Larry Selman devoted more than half his life collecting money for multiple charities, on the streets of New York, from total strangers. He did this for nearly 40 years, despite the fact he was developmentally disabled. Selman became the subject of filmmaker Alice Elliott's Oscar-nominated documentary, The Collector of Bedford Street. He died Jan.
On the main road into the Mexican town of Ayutla, about 75 miles southeast of Acapulco, about a dozen men cradling shotguns and rusted machetes stand guard on a street corner. Their faces are covered in black ski masks.
The men are part of a network of self-defense brigades, formed in the southern state of Guerrero to combat the drug traffickers and organized crime gangs that terrorize residents.
The brigades have set up roadblocks, arrested suspects and are set on running the criminals out of town.
The traditional immigrant story is a familiar one.
Someone who longs for a better life makes the tough journey, leaves behind the hardships of his or her native land and comes to the United States to start again. That story, in a lot of ways, helped build this country.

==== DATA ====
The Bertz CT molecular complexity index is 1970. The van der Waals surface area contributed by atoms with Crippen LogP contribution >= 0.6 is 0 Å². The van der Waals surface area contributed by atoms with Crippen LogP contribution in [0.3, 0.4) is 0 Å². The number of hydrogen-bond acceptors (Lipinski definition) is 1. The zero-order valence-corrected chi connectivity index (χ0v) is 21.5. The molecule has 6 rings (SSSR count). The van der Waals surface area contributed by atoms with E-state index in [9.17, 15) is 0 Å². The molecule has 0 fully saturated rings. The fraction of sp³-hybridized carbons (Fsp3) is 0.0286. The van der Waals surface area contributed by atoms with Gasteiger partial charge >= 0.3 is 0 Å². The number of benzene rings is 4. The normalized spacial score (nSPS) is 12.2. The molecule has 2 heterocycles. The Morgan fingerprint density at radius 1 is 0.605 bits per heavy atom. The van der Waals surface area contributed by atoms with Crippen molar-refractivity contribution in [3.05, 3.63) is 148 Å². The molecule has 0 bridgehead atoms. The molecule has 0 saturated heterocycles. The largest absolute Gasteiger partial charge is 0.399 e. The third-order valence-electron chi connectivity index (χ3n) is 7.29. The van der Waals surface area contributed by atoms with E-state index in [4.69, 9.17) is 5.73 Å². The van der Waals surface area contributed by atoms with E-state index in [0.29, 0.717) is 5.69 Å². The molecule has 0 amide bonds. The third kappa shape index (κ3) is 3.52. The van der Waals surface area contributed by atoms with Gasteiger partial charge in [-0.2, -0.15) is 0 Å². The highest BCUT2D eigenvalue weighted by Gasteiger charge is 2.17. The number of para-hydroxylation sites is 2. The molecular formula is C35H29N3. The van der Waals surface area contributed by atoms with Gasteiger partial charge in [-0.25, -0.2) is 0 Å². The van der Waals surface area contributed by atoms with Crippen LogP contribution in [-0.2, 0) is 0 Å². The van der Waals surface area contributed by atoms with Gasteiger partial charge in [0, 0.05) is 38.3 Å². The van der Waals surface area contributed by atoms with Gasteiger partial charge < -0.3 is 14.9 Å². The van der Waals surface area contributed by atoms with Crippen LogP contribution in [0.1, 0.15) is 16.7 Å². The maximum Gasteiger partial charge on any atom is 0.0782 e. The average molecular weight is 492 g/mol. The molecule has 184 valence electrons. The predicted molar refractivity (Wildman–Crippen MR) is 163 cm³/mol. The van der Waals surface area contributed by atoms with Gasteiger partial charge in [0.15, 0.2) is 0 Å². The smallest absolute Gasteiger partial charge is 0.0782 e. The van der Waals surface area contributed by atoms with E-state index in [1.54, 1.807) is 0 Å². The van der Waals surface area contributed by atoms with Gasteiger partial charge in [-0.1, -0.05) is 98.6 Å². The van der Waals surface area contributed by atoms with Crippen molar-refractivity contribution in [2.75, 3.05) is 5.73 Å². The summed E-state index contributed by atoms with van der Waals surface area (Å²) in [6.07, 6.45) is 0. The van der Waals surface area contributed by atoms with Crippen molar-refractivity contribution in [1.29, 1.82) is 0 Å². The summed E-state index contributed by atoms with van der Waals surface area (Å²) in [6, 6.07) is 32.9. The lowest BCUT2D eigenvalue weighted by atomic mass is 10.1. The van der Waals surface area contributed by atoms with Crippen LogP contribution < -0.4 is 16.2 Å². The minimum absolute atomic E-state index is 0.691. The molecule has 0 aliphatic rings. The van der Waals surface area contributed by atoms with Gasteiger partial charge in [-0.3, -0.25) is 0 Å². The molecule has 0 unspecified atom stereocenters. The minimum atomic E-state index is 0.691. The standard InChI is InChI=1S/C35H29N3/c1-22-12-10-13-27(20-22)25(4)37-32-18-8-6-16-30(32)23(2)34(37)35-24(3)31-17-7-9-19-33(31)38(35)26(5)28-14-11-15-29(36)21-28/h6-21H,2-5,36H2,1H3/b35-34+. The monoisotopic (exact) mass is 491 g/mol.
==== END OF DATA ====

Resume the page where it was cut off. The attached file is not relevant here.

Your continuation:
These days, however, there's a very different kind of immigrant who wants to come to this country — the rich — and they have a different set of dreams.
Anthony Korda was a barrister, or lawyer, in England who vacationed frequently in the U.S. with his family.
In the early 2000s, the get-rich-quick scheme of choice for young college dropouts was poker — and not your grandfather's poker, with clinking chips on green felt tables. Online poker. For a few years it was a national obsession for a generation of young men who grew up playing hours and hours of video games.
Many of these players couldn't get into casinos because they were underage, but they used their brains and introductory statistics courses to rake in millions, often playing 10 or more games simultaneously on huge computer monitors.
Theweekends on All Things Considered series Movies I've Seen A Million Times features filmmakers, actors, writers and directors talking about the movies that they never get tired of watching.
For actor Jeffrey Wright, whose credits include Basquiat, Syriana, W. and Broken City (currently playing in theaters) — the movie he could watch a million times is Francis Ford Coppola's Apocalypse Now.
Hey, thanks for sticking with us. It's WEEKENDS on ALL THINGS CONSIDERED. I'm Robert Smith.
Opening this week in New York City, you can see a musical that demands a little something extra from its audience: endurance. The show is called "Life and Times," and it is more than 10 hours from start to finish. It's a production of Soho Rep at the Public Theater. And before the musical starts, the audience has that focus that you only see in marathon runners, preparing for the long haul.
I don't know about you, but there's been something wrong in the United States this week. It felt a little bit - I don't know - more poor, less fabulous. Ah, of course, of course, the rich and powerful folks of the world and the United States are all in Davos, Switzerland, attending the World Economic Forum. That's where the big names in business and politics get together in the Alps.